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Shu Uemura Essence Absolue- reviewed and rejected

Reviewed by Marta July 30, 2013 2 Comments

Pros

Actually, none

Cons

Silicones, irritants and a cheeky price point
A waste of money

It isn’t every woman who stops off at the hair salon on the way to giving birth, as Kate, the Duchess of Cambridge apparently did. But then most mothers-to-be aren’t being hounded by the paparazzi. Anyway, if you covet a Kate-like coif, her stylist, Rossano Feretti, recommends Shu Uemura Essence Absolue Nourishing Protective Oil ($69) and InStyle magazine immediately gushed that it has a “unique antioxidant-packed formula.”

Perhaps InStyle and I have a different definition of antioxidant. There are eight ingredients in Shu Uemura Essence Absolue. The only possible contender amongst them is camellia kissi seed oil. A Japanese shrub, camellia kissi’s seeds seem to be fairly commonly used as a hair oil and in moisturizers. The makers of such things claim the seeds to be rich in fatty acids. However, I couldn’t find any independent information to corroborate this even after searching on camellia kissi and omega, oleic, linoleic and so on, nor did I turn up any other information on its professed antioxidant properties.

The other ingredients include two silicones, which dominate the formula. These are most certainly not antioxidants and do nothing more than coat the hair shaft for superficial slip and shine. Then there’s a common chemical sunscreen filter, ethylhexyl methoxycinnamate, also known as octinoxate. While it is potentially useful to protect Kate’s tresses from the blazing English sun, this sunscreen isn't very stable. When octinoxate is exposed to sunlight, it is converted into a less UV absorbent form.

Essence Absolue may not be teeming with antioxidants, but it is brimming over with perfumes. There are four perfume ingredients (and don’t forget there are only eight ingredients in total), some of them controversial. Butylphenyl methylpropional is a fragrance that is listed by The European Cosmetics Directive as an “allergenic” substance. Hydroxycitronellal is an irritant approved for use at a maximum concentration of 1%. Plus there’s hexyl cinnamal and unidentified “parfum.”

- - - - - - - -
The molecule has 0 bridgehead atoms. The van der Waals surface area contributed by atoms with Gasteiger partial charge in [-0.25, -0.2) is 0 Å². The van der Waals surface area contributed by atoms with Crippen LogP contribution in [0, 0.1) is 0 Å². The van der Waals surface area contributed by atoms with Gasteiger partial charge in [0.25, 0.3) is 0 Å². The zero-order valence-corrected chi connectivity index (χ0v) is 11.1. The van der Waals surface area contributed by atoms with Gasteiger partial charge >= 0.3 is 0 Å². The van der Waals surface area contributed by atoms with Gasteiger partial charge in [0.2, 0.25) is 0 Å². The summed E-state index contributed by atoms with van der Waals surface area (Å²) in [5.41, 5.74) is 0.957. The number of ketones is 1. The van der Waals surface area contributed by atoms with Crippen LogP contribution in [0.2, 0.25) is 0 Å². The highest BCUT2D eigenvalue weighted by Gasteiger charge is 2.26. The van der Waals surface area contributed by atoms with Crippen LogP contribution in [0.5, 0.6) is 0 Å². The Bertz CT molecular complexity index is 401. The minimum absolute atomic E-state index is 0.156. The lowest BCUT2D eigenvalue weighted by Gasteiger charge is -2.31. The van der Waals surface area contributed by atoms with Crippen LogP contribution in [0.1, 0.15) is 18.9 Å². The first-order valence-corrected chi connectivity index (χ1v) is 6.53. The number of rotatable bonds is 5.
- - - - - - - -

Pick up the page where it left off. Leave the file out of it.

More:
At nearly $70, I rate Shu Uemura Essence Absolue as a complete waste of money, despite the supposedly royal endorsement.

Ingredients: Cyclopentsiloxane, Dimethiconol, Camellia Kissi/Camellia Kissi Seed Oil, Ethylhexylmethoxycinnamate, Butylphenyl Methylpropional, Hexyl Cinnamal, Hydroxycitronellal, Parfum/Fragrance

  • July 30, 2013

    by Marta

    Good question Lori. I forgot to mention that a good alternative is Sheer Miracle's Pure Argan Oil at a mere $21.50 (100% pure Argan Oil, which really does have fatty acids) or Yarok's Feed Your Shine with Sesame Oil, Coconut Oil, Wheat Germ Oil, Roman Chamomile, Clary Sage, Atlas Cedar and Petitgrain Oils
    http://www.truthinaging.com/sheer-miracle-organic-argan-oil
    http://www.truthinaging.com/yarok-feed-your-shine-1-oz

  • July 30, 2013

    by Lori

    Thanks for your report on this, otherwise I may have ran out and bought some. We just assume what they are using is the best of the best without doing our homework first. Celebrities can try whatever their little hearts desire because they have money to burn or they are getting products for free to endorse them. Is there are quality hair oils you do recommend that are quality?

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